Hosts 4 and users terminals 2 are typical devices suitable for performing the functions required of host and user terminals respectively. For example, user terminal 2 can be a personal computer or hand-held computer device capable of accessing a global computer network such as the Internet. Host 4 can range in size and capability from a personal computer to a mainframe computer, and is sized according to the service provider's particular requirements. Also, host 4 can be logically and physically located anywhere within private network 10.
The computing hardware platforms for PPS 18 and GPS 22 are typical personal computer servers or UNIX servers sized such that they can handle the expected user and data traffic load. For example, PPS 18 and GPS 22 can be servers running MICROSOFT's WINDOWS NT operating system. Thus, PPS 18 and GPS 22 need not contain any special operating system enhancements in order to function as proxy servers in the present invention. However, PPS 18 and GPS 22 do contain special software which enables these devices to function as an integral part of the present invention. The control programs running on PPS 18 and GPS 22 can be written in any language suitable for programming, such as C++, or JAVA.
The establishment of a communication session between a user terminal 2 and a host 4 using security system 14 will now be described with reference to FIGS. 2 and 3. Upon system initialization, GPS 22 initiates communications with PPS 18 through internal firewall 20 (step 24). In other words, GPS 22 establishes the connection outbound from itself to PPS 18, thereby requiring only one logical communication port to be opened between GPS 22 and PPS 18. The establishment of the connection by GPS 22 to PPS 18 is hereinafter referred to as the main proxy control connection.
The main proxy control connection is used to request session establishment and not for the actual transfer of data. Also, the main proxy control connection is solely responsible for the send/receive connection request and connection reply packets to establish the connection between user terminal 2 and host 4. In contrast, external firewall 16 is configured to allow many logical ports to be opened to allow communication between user terminals 2 and PPS 18.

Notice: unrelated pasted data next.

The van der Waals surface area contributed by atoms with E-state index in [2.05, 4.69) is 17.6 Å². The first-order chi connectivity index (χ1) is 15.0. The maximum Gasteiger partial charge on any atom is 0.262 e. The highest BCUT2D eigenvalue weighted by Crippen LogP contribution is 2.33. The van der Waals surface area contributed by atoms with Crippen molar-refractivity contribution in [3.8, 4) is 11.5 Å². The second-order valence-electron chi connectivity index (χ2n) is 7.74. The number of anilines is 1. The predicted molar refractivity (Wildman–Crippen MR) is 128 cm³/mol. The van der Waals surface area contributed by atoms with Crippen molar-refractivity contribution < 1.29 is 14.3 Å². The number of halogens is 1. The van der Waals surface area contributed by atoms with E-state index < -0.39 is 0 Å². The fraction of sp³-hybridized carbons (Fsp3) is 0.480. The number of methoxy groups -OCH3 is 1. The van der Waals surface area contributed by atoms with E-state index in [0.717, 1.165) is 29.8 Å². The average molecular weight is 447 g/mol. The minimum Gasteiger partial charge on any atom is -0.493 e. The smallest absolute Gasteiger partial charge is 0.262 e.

As part of the initialization sequence, once the main proxy control connection has been established, GPS 22 uses the main proxy control connection to transmit a table to PPS 18. This table contains a mapping of valid host ports to their respective services.
Once GPS 22 establishes communications with PPS 18, security system 14 is ready to accommodate incoming requests from user terminals 2 (step 26).
When a user terminal 2 seeks to establish a session with host 4, user terminal 2 sends a connection request, typically via the hyper-text transport protocol (HTTP) to a logical port on PPS 18. PPS 18 accepts the connection request from user terminal 2 using a new socket S1 (step 28). Data corresponding to the new connection is stored in a memory vector array on PPS 18. Data stored in the memory vector array includes the address of user terminal 2, such as TCP/IP address, the incoming port identifier on PPS 18, and the service with which user terminal 2 seeks to communicate. Acceptance of the connection request by PPS 18 does not enable any actual data content, i.e. account information, HTML screen data, etc., to flow to or from user terminal 2. PPS 18's acceptance of the connection request merely establishes the first session connection between user terminal 2 and PPS 18.
Next, using the main proxy control connection established on the predetermined port by GPS 22 to PPS 18 in step 24, PPS 18, acting as a client to GPS 22, sends a connection notification request to GPS 22 (step 30). The connection notification request contains the port number information derived from the port to service map as the destination of the connection request. The port number information used by PPS 18 is based on the list of map port numbers sent by GPS 22 to PPS 18 in step 24. Thus, the connection notification request informs GPS 22 of the host to which user terminal 2 wishes to communicate with.